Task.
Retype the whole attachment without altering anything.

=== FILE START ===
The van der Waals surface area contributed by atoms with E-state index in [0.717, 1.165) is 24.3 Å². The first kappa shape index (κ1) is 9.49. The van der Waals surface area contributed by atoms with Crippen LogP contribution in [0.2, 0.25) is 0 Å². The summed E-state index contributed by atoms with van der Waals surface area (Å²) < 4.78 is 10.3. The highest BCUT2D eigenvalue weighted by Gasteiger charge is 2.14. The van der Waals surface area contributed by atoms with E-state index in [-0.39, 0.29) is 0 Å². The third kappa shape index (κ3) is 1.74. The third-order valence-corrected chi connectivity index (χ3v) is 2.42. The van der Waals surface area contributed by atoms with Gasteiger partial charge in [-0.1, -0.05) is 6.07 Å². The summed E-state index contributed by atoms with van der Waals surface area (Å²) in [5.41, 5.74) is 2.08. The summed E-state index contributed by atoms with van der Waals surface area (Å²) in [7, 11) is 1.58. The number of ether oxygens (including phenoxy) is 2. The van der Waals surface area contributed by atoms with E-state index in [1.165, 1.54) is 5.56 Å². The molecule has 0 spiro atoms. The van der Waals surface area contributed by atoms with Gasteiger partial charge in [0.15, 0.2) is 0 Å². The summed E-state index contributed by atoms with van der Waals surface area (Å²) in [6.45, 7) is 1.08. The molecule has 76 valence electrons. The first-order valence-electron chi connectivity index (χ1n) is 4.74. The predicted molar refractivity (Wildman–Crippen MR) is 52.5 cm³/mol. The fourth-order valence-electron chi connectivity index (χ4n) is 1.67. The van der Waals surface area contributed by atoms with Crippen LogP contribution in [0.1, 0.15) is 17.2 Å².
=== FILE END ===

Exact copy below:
The van der Waals surface area contributed by atoms with E-state index in [0.717, 1.165) is 24.3 Å². The first kappa shape index (κ1) is 9.49. The van der Waals surface area contributed by atoms with Crippen LogP contribution in [0.2, 0.25) is 0 Å². The summed E-state index contributed by atoms with van der Waals surface area (Å²) < 4.78 is 10.3. The highest BCUT2D eigenvalue weighted by Gasteiger charge is 2.14. The van der Waals surface area contributed by atoms with E-state index in [-0.39, 0.29) is 0 Å². The third kappa shape index (κ3) is 1.74. The third-order valence-corrected chi connectivity index (χ3v) is 2.42. The van der Waals surface area contributed by atoms with Gasteiger partial charge in [-0.1, -0.05) is 6.07 Å². The summed E-state index contributed by atoms with van der Waals surface area (Å²) in [5.41, 5.74) is 2.08. The summed E-state index contributed by atoms with van der Waals surface area (Å²) in [7, 11) is 1.58. The number of ether oxygens (including phenoxy) is 2. The van der Waals surface area contributed by atoms with E-state index in [1.165, 1.54) is 5.56 Å². The molecule has 0 spiro atoms. The van der Waals surface area contributed by atoms with Gasteiger partial charge in [0.15, 0.2) is 0 Å². The summed E-state index contributed by atoms with van der Waals surface area (Å²) in [6.45, 7) is 1.08. The molecule has 76 valence electrons. The first-order valence-electron chi connectivity index (χ1n) is 4.74. The predicted molar refractivity (Wildman–Crippen MR) is 52.5 cm³/mol. The fourth-order valence-electron chi connectivity index (χ4n) is 1.67. The van der Waals surface area contributed by atoms with Crippen LogP contribution in [0.1, 0.15) is 17.2 Å².